Dear Children,

Every year there are more cops going to prison than there are getting killed by felons. Many of them leave devastated families in their wake. I wonder if any of them took the time to think about what they could lose as a result of their misconduct. So, for a portion of the final exam in my Ethics in Criminal Justice class, I had each student pretend they were a police officer convicted and sentenced to a long prison term. I asked them to write a letter to their children about what happened. I admit to getting a little teary-eyed as I read over some of them. One student found herself crying halfway through the paper. I have never, as a street supervisor or academy supervisor, asked the officers or recruits to do anything I haven't done, so I sat down and composed my own letter. Emotions run deep when you think about all that you might give up when you violate the oath you took as a police officer. I challenge you to take this final exam, and then tell me that "the ends justify the means" is worth it. Here's my letter. I thank God that it's only a test. For far too many, it's a reality.

Dear Children,

Writing to you today is probably the most difficult thing I've ever done. I know your mother told you already that I won't be coming home for some time. I wish I could say I was going to war or doing something important. I wish it was for anything other than what it really is. I am in prison.

I don't really know when it all started. When I was a new cop, I was told that certain rules were meant to be broken and that cops always stood up for other cops, no matter what. My supervisors and training officers all told me to forget what I learned at the academy and just keep my ears open and my mouth shut until I learned how real police work was done. I thought they were telling me the truth. Now I know different.

I already miss holding your littlest sister. I miss the way she was just learning to kiss and hug. I miss her sour milk breath, her saggy diapers, and the way she dances to your rock music. I miss the way she looked into my eyes, with complete love and absolute trust, a trust I've broken before she is even old enough to say "Daddy."

I miss you, my son, and I don't know how to ask for your forgiveness, but I won't be at any of your hockey games. I know we had plans for hunting and fishing this fall, but you will be out of high school and done with college before I get out of here, and I will probably never be able to hunt with you again. Things will be especially hard for you, because you are now the man of the house. My name will be in all the papers, with a story about how I was convicted of a terrible crime. People will be cruel. They will visit the sins of the father onto the son, and for that I am truly sorry. You don't have to defend me to others. The crime is real. I did all those things, but please don't hate me.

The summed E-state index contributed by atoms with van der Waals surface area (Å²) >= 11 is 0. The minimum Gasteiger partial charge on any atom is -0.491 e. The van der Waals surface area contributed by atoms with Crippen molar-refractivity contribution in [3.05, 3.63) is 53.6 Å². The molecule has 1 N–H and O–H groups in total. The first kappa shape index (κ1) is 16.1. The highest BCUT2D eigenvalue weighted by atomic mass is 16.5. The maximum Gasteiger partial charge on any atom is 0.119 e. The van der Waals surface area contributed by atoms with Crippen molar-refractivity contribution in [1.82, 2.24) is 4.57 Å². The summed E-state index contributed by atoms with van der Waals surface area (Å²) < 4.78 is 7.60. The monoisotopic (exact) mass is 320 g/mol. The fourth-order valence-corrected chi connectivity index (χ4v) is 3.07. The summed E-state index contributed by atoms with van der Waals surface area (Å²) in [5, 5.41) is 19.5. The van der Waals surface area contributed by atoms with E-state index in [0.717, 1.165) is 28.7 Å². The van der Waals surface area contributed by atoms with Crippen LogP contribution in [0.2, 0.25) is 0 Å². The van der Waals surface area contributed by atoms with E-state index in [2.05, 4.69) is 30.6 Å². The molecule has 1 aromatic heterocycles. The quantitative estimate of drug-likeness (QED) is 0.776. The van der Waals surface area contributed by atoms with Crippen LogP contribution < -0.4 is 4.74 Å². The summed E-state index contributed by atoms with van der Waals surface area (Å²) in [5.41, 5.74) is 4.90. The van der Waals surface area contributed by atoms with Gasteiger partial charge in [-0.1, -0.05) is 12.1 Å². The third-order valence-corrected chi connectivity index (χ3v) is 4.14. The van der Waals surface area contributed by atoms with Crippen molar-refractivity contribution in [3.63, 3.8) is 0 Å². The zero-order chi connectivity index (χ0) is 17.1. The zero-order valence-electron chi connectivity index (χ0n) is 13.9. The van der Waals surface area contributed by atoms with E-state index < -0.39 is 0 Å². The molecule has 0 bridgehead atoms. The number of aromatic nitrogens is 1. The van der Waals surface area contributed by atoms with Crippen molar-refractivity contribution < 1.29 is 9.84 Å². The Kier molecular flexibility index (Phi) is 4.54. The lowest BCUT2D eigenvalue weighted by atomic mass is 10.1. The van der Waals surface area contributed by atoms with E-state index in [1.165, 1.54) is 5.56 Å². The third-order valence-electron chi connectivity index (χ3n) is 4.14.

I have no excuse, but I want you to know that I am still the same man that loved to rock you to sleep as a child and carry you on my shoulders when you were too tired to walk. When you were sick, I would strip you down to your diaper and lay you on my bare chest, so you could listen to my heartbeat when you put your head down. I would lie awake for hours, afraid to move, lest I rolled you off of me. Now, when I can't sleep at night, I pretend I am back in my own bed and you are once again a baby lying on my chest, and for a few hours I am at peace. You have plenty of good reasons to hate me at this moment, but know that I will always love you.

I know you've talked about being a cop when you grow up. Don't let my mistakes turn you away from policing, if that's what you really want to do. It's a great career. If you do follow in my footsteps, please forgive me long enough to grant me one wish: be true to what you know is right. Don't let others set the rules for you. Others will tell you that the rules change as you get older or wiser, that it's okay to lie to get the job done. But that's the real lie and it will always be a lie. I love you.

My darling daughter, I can still smell that perfume you bought for your first date. You looked so beautiful, I cried when you left that night. Your mother thought I had completely lost it, but I realized as you left that you were growing up, and that before long another man, a stranger to me, would be the one to make you laugh when you were sad, to hold you when you cried, to pick you up when you fell, and I felt this terrible loss. Now I am lost to you by my own doing, and my heart aches in ways I can't even describe as I think of all the promises I made to you that are now broken. I hurt so bad inside that I try to quit breathing, hoping that I will lose consciousness and stop the agony, but I am kept awake and alive by the demons of shame and remorse. I know that the pain I feel won't take away the pain I have caused you, and I can only say "I am sorry."

Your mother loves me and I know that she has forgiven me, but I will be gone a long time. I don't want her to be lonely, and I ask you to be a friend to her when she finds someone she can laugh with again. She is a relatively young woman. She needs a man in her life, and it can't be me. Goodbye children, I love you all, and I am so sorry,

Dad

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